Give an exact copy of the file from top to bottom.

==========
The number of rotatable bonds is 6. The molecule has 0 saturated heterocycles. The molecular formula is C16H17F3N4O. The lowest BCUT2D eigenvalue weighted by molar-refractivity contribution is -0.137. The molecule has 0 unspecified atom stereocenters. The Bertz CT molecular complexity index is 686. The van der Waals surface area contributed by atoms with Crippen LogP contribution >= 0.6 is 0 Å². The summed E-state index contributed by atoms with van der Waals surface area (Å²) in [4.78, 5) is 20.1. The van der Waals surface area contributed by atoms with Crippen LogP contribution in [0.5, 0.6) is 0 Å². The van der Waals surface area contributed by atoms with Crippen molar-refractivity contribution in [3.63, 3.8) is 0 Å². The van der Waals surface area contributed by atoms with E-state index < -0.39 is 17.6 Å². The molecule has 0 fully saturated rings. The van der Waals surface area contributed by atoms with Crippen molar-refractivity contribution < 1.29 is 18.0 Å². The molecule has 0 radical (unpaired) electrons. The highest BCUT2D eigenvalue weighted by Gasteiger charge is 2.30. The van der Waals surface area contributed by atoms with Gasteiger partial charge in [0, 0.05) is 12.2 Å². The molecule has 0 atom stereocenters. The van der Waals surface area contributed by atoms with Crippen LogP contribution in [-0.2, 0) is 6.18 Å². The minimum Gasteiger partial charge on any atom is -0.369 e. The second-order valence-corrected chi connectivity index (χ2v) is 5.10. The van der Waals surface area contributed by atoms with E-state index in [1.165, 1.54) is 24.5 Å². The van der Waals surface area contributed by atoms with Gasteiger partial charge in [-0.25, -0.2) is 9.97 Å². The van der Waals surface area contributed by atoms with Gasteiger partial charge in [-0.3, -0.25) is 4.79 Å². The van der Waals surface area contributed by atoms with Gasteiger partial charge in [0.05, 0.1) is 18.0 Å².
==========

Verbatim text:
The number of rotatable bonds is 6. The molecule has 0 saturated heterocycles. The molecular formula is C16H17F3N4O. The lowest BCUT2D eigenvalue weighted by molar-refractivity contribution is -0.137. The molecule has 0 unspecified atom stereocenters. The Bertz CT molecular complexity index is 686. The van der Waals surface area contributed by atoms with Crippen LogP contribution >= 0.6 is 0 Å². The summed E-state index contributed by atoms with van der Waals surface area (Å²) in [4.78, 5) is 20.1. The van der Waals surface area contributed by atoms with Crippen LogP contribution in [0.5, 0.6) is 0 Å². The van der Waals surface area contributed by atoms with Crippen molar-refractivity contribution in [3.63, 3.8) is 0 Å². The van der Waals surface area contributed by atoms with E-state index < -0.39 is 17.6 Å². The molecule has 0 fully saturated rings. The van der Waals surface area contributed by atoms with Crippen molar-refractivity contribution < 1.29 is 18.0 Å². The molecule has 0 radical (unpaired) electrons. The highest BCUT2D eigenvalue weighted by Gasteiger charge is 2.30. The van der Waals surface area contributed by atoms with Gasteiger partial charge in [0, 0.05) is 12.2 Å². The molecule has 0 atom stereocenters. The van der Waals surface area contributed by atoms with Crippen LogP contribution in [-0.2, 0) is 6.18 Å². The minimum Gasteiger partial charge on any atom is -0.369 e. The second-order valence-corrected chi connectivity index (χ2v) is 5.10. The van der Waals surface area contributed by atoms with E-state index in [1.165, 1.54) is 24.5 Å². The van der Waals surface area contributed by atoms with Gasteiger partial charge in [-0.25, -0.2) is 9.97 Å². The van der Waals surface area contributed by atoms with Gasteiger partial charge in [-0.3, -0.25) is 4.79 Å². The van der Waals surface area contributed by atoms with Gasteiger partial charge in [0.05, 0.1) is 18.0 Å².